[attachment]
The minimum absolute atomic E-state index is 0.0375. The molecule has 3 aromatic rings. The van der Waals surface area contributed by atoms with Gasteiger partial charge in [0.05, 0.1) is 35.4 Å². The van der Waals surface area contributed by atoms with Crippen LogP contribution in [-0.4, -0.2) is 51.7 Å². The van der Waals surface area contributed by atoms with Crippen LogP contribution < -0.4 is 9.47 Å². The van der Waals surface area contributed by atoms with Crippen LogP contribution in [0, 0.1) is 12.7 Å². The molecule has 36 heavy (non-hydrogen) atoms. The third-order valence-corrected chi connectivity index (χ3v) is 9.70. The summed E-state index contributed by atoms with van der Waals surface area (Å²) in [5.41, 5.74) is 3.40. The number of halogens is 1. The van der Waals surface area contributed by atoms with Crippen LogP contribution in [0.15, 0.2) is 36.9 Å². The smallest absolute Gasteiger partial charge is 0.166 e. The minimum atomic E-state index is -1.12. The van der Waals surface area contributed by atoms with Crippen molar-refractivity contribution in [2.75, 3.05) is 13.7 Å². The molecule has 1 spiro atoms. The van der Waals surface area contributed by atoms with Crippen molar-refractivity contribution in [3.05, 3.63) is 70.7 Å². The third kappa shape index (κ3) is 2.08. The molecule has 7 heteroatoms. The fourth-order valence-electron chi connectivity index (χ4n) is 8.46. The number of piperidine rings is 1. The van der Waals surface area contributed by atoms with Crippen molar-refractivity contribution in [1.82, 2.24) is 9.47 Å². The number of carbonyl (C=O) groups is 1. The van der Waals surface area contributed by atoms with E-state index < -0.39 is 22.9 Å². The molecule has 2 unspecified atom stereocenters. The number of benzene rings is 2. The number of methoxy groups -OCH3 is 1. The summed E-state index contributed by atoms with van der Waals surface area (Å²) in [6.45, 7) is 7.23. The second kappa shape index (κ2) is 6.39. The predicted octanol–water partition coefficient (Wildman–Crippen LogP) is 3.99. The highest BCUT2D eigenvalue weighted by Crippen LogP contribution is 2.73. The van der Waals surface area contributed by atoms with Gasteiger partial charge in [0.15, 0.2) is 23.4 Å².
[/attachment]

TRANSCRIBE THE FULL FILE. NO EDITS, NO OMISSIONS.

The minimum absolute atomic E-state index is 0.0375. The molecule has 3 aromatic rings. The van der Waals surface area contributed by atoms with Gasteiger partial charge in [0.05, 0.1) is 35.4 Å². The van der Waals surface area contributed by atoms with Crippen LogP contribution in [-0.4, -0.2) is 51.7 Å². The van der Waals surface area contributed by atoms with Crippen LogP contribution < -0.4 is 9.47 Å². The van der Waals surface area contributed by atoms with Crippen LogP contribution in [0, 0.1) is 12.7 Å². The molecule has 36 heavy (non-hydrogen) atoms. The third-order valence-corrected chi connectivity index (χ3v) is 9.70. The summed E-state index contributed by atoms with van der Waals surface area (Å²) in [5.41, 5.74) is 3.40. The number of halogens is 1. The van der Waals surface area contributed by atoms with Crippen LogP contribution in [0.15, 0.2) is 36.9 Å². The smallest absolute Gasteiger partial charge is 0.166 e. The minimum atomic E-state index is -1.12. The van der Waals surface area contributed by atoms with Crippen molar-refractivity contribution in [2.75, 3.05) is 13.7 Å². The molecule has 1 spiro atoms. The van der Waals surface area contributed by atoms with Crippen molar-refractivity contribution in [3.05, 3.63) is 70.7 Å². The third kappa shape index (κ3) is 2.08. The molecule has 7 heteroatoms. The fourth-order valence-electron chi connectivity index (χ4n) is 8.46. The number of piperidine rings is 1. The van der Waals surface area contributed by atoms with Crippen molar-refractivity contribution in [1.82, 2.24) is 9.47 Å². The number of carbonyl (C=O) groups is 1. The van der Waals surface area contributed by atoms with E-state index < -0.39 is 22.9 Å². The molecule has 2 unspecified atom stereocenters. The number of benzene rings is 2. The number of methoxy groups -OCH3 is 1. The summed E-state index contributed by atoms with van der Waals surface area (Å²) in [6.45, 7) is 7.23. The second kappa shape index (κ2) is 6.39. The predicted octanol–water partition coefficient (Wildman–Crippen LogP) is 3.99. The highest BCUT2D eigenvalue weighted by Crippen LogP contribution is 2.73. The van der Waals surface area contributed by atoms with Gasteiger partial charge in [0.15, 0.2) is 23.4 Å².